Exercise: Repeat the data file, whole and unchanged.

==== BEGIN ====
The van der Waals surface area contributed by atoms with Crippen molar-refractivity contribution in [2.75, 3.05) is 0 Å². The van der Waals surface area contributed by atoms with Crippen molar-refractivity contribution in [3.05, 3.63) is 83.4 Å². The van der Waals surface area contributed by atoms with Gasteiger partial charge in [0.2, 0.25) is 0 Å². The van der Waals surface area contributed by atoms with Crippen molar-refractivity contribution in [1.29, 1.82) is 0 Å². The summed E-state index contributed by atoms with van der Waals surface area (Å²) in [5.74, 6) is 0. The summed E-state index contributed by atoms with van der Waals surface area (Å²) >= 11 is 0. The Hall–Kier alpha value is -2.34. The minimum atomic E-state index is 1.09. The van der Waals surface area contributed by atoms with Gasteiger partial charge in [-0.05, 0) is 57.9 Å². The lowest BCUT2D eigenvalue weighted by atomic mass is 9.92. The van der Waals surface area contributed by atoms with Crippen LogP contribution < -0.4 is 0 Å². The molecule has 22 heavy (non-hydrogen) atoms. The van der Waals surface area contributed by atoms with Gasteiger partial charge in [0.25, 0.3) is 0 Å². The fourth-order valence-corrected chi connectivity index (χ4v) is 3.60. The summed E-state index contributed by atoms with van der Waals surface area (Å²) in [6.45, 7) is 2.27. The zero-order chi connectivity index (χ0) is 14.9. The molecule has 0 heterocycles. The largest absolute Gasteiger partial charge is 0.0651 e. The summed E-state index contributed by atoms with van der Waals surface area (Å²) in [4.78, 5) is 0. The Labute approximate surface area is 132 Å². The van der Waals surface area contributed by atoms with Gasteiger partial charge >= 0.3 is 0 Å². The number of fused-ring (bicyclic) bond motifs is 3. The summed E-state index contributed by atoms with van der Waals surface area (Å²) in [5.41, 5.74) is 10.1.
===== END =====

The van der Waals surface area contributed by atoms with Crippen molar-refractivity contribution in [2.75, 3.05) is 0 Å². The van der Waals surface area contributed by atoms with Crippen molar-refractivity contribution in [3.05, 3.63) is 83.4 Å². The van der Waals surface area contributed by atoms with Gasteiger partial charge in [0.2, 0.25) is 0 Å². The van der Waals surface area contributed by atoms with Crippen molar-refractivity contribution in [1.29, 1.82) is 0 Å². The summed E-state index contributed by atoms with van der Waals surface area (Å²) in [5.74, 6) is 0. The summed E-state index contributed by atoms with van der Waals surface area (Å²) >= 11 is 0. The Hall–Kier alpha value is -2.34. The minimum atomic E-state index is 1.09. The van der Waals surface area contributed by atoms with Gasteiger partial charge in [-0.05, 0) is 57.9 Å². The lowest BCUT2D eigenvalue weighted by atomic mass is 9.92. The van der Waals surface area contributed by atoms with Crippen LogP contribution < -0.4 is 0 Å². The molecule has 22 heavy (non-hydrogen) atoms. The van der Waals surface area contributed by atoms with Gasteiger partial charge in [0.25, 0.3) is 0 Å². The fourth-order valence-corrected chi connectivity index (χ4v) is 3.60. The summed E-state index contributed by atoms with van der Waals surface area (Å²) in [6.45, 7) is 2.27. The zero-order chi connectivity index (χ0) is 14.9. The molecule has 0 heterocycles. The largest absolute Gasteiger partial charge is 0.0651 e. The summed E-state index contributed by atoms with van der Waals surface area (Å²) in [4.78, 5) is 0. The Labute approximate surface area is 132 Å². The van der Waals surface area contributed by atoms with Gasteiger partial charge >= 0.3 is 0 Å². The number of fused-ring (bicyclic) bond motifs is 3. The summed E-state index contributed by atoms with van der Waals surface area (Å²) in [5.41, 5.74) is 10.1.